The job of applying oil to that teak fell to Emma Wheeler, a 15-year old who has just moved from Winston-Salem to Oriental. Up in the ratlines, she spent a few hours in the relentless midday sun, doing that job and seeming to like it. It compared favorably, she said, to doing the woodwork on her family’s Pearson 30. Climbing the ratlines, high above Oriental’s harbor to do the woodwork “is a lot more fun. It’s a lot more adventurous.”

On each day of the voyage, a different girl in the crew took a turn as captain of the boat. Wednesday had been Emma Wheeler’s turn. At midnight, as the “Jeanie B” was underway from Ocracoke to Oriental, the boat became her responsibility. Being captain, she said, meant “making sure nothing went wrong…” and to make sure that the crew “know what to do.”

Emma Wheeler and the ratline teak.

Jim Baker laughed as he told how having Emma as captain also drove home a lesson about the importance of “local knowledge” in sailing. If the others couldn’t be certain about exactly where the Town Dock was on the chart, Baker noted, they could “ask the kid from Oriental.”

A little while later, finished with her teak chores, Emma Wheeler was back down on the deck of the “Jeanie B”. She said sailing the large schooner required “a lot more teamwork” than the Optimist pram she first learned to sail on just two years ago at Jim Edwards’ Bow to Stern Youth Sailing Camp in Oriental. The leap from the 8-foot dinghy built by volunteers to the 72-foot boat was not lost on Emma’s mother, Camilla Wheeler.

A chance to relax. Midship on the “Jeanie B” where some crew took shelter from the sun and read and napped.

Camilla says that when Emma was 3, she and her younger sister and their parents lived aboard an Island Packet for a year, cruising from Maine to the Exumas. Once back in Winston-Salem, they didn’t sail much. A few years ago, the Wheelers bought a house in Oriental and began spending summers here. When Jim Edwards opened the Bow to Stern kids sailing camp in 2008, Emma and Kara signed up. They learned to sail on Optimists, then moved up to Sunfish and 420’s. Emma, Camilla says, developed a passion for racing the Sunfish.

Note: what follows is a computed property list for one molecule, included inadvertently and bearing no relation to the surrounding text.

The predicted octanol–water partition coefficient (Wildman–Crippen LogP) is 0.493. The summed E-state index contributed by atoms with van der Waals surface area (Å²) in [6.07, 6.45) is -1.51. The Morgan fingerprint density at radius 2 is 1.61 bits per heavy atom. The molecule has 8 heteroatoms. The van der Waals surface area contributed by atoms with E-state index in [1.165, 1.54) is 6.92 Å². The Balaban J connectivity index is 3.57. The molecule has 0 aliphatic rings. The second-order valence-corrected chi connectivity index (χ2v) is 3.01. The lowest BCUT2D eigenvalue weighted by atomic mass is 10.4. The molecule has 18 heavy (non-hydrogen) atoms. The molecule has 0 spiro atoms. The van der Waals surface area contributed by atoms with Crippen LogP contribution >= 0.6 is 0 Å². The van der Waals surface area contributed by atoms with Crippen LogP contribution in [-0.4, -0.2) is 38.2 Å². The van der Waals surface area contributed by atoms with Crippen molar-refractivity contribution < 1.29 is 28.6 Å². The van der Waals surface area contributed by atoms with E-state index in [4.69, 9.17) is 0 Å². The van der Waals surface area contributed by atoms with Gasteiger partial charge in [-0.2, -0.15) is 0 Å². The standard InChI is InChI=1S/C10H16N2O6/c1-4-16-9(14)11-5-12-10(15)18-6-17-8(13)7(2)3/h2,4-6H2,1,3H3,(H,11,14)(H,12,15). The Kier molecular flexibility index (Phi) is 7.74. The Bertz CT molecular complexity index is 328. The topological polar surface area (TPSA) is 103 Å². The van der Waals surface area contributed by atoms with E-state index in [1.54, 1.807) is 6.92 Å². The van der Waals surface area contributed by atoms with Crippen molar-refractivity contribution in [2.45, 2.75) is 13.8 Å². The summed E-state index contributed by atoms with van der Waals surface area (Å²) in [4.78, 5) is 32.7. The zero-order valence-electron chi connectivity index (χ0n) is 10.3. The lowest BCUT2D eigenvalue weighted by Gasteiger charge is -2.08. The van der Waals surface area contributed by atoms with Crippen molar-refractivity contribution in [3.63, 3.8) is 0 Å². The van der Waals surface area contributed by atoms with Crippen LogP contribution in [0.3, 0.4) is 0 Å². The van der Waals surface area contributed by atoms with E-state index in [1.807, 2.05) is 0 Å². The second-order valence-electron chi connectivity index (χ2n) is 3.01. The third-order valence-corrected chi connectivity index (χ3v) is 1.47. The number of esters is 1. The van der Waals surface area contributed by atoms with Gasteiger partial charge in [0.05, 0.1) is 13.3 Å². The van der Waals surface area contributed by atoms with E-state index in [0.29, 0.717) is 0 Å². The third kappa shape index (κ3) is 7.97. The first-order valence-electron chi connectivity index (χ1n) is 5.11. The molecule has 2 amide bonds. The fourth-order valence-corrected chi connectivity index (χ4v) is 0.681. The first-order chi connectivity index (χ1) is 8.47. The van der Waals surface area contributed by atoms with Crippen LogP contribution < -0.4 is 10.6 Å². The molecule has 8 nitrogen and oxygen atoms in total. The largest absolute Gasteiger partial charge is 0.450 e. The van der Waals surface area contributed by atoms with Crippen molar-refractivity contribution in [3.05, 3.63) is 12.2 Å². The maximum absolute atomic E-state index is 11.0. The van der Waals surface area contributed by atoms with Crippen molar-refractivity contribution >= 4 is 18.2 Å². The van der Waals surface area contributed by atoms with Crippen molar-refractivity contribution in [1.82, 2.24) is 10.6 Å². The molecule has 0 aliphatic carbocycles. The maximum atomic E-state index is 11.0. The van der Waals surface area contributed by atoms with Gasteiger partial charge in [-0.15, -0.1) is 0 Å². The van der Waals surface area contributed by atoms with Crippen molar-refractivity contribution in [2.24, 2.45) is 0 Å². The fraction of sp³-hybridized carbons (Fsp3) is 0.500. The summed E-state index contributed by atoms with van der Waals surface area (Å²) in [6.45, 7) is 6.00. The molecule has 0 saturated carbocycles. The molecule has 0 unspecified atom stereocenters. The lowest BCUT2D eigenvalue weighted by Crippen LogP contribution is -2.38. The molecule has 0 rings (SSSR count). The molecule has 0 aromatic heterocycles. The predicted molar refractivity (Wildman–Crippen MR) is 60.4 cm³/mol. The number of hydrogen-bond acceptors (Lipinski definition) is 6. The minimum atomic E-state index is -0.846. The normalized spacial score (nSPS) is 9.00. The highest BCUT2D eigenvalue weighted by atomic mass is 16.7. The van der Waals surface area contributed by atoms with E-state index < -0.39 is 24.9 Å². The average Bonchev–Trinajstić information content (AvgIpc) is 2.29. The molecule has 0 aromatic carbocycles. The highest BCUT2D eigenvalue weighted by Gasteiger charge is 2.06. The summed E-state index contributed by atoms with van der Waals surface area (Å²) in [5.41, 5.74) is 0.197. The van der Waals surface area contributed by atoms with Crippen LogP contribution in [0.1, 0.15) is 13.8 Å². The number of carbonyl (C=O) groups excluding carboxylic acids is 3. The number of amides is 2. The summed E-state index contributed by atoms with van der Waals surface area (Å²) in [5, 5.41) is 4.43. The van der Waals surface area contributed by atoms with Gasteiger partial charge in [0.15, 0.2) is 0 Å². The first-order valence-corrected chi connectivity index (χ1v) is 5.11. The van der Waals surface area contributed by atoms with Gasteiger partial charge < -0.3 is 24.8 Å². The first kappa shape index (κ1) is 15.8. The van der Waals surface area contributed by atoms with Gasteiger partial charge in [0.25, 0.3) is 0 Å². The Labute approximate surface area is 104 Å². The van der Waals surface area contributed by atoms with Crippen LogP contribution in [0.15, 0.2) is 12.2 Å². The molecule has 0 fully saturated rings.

On Wednesday, Camilla Wheeler, speaking at her new shop, Nautical Wheelers, at Broad and Hodges, was full of praise for the start the Bow To Stern sailing camp had provided. Later this summer, Emma will be back there, this time teaching other kids how to sail.

Parell balls on the “Jeanie B”.

Meanwhile, the “Jeanie B” will likely be making another visit to Oriental in the next two weeks. While the teenaged girls’ trip is over, a crew of 10 boys, also 14-15 years old, will be sailing around the Sounds on the “Jeanie B” starting next week.

After that, the gaff-rigged, 48-ton boat will be heading to its home, a slip along the waterfront in Morehead City. Though built for off-shore cruising — Jim Baker says the boat does beautifully in heavy wind — the “Jeanie B” spends the rest of the year doing charters in and around Beaufort and Morehead City.

Those who want to see the “Jeanie B” can easily find her in Morehead City near the Sanitary Restaurant, Big Rock and a fish taxidermy shop. (Jim Baker says she’s the only sailing vessel on the waterfront that is more commonly home to fishing and power vessels.)

The Jeanie B

Built: 1985, in Florida
Length: 72 feet
Displacement: 48 Tons (4-inch thick steel below the waterline. Concrete fills the keel.)
Draws: 7 feet (She was sitting on the harbor bottom while at Oriental’s Town Dock.)
Sail: Gaff-rigged
Previous life: Did dolphin charters between Florida and the Bahamas.

Posted Saturday June 26, 2010 by Melinda Penkava